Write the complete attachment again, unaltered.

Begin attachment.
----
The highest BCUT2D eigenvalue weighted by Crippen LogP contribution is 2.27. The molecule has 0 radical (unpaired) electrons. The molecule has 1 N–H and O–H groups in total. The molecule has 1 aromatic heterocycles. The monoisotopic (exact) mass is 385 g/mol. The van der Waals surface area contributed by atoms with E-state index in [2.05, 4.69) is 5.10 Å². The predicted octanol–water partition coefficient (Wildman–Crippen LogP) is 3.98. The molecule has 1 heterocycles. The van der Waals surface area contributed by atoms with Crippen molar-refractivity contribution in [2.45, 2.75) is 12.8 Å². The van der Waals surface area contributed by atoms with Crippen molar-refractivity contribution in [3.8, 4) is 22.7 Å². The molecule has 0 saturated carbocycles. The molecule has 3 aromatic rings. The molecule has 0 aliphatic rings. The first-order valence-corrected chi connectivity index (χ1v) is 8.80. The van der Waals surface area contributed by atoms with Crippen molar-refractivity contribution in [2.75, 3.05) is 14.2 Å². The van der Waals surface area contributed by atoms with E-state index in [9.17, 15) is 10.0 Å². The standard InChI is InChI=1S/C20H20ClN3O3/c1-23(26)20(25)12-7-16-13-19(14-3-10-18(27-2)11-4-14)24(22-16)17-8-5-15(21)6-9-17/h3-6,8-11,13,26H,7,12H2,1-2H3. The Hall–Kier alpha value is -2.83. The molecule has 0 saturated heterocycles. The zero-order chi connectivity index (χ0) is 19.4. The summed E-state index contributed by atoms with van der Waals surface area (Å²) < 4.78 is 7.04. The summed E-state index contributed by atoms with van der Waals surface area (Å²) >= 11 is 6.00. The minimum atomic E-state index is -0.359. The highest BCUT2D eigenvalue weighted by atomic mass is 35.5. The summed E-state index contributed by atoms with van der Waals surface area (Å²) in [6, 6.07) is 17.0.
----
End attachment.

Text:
The highest BCUT2D eigenvalue weighted by Crippen LogP contribution is 2.27. The molecule has 0 radical (unpaired) electrons. The molecule has 1 N–H and O–H groups in total. The molecule has 1 aromatic heterocycles. The monoisotopic (exact) mass is 385 g/mol. The van der Waals surface area contributed by atoms with E-state index in [2.05, 4.69) is 5.10 Å². The predicted octanol–water partition coefficient (Wildman–Crippen LogP) is 3.98. The molecule has 1 heterocycles. The van der Waals surface area contributed by atoms with Crippen molar-refractivity contribution in [2.45, 2.75) is 12.8 Å². The van der Waals surface area contributed by atoms with Crippen molar-refractivity contribution in [3.8, 4) is 22.7 Å². The molecule has 0 saturated carbocycles. The molecule has 3 aromatic rings. The molecule has 0 aliphatic rings. The first-order valence-corrected chi connectivity index (χ1v) is 8.80. The van der Waals surface area contributed by atoms with Crippen molar-refractivity contribution in [2.75, 3.05) is 14.2 Å². The van der Waals surface area contributed by atoms with E-state index in [9.17, 15) is 10.0 Å². The standard InChI is InChI=1S/C20H20ClN3O3/c1-23(26)20(25)12-7-16-13-19(14-3-10-18(27-2)11-4-14)24(22-16)17-8-5-15(21)6-9-17/h3-6,8-11,13,26H,7,12H2,1-2H3. The Hall–Kier alpha value is -2.83. The molecule has 0 saturated heterocycles. The zero-order chi connectivity index (χ0) is 19.4. The summed E-state index contributed by atoms with van der Waals surface area (Å²) < 4.78 is 7.04. The summed E-state index contributed by atoms with van der Waals surface area (Å²) >= 11 is 6.00. The minimum atomic E-state index is -0.359. The highest BCUT2D eigenvalue weighted by atomic mass is 35.5. The summed E-state index contributed by atoms with van der Waals surface area (Å²) in [6, 6.07) is 17.0.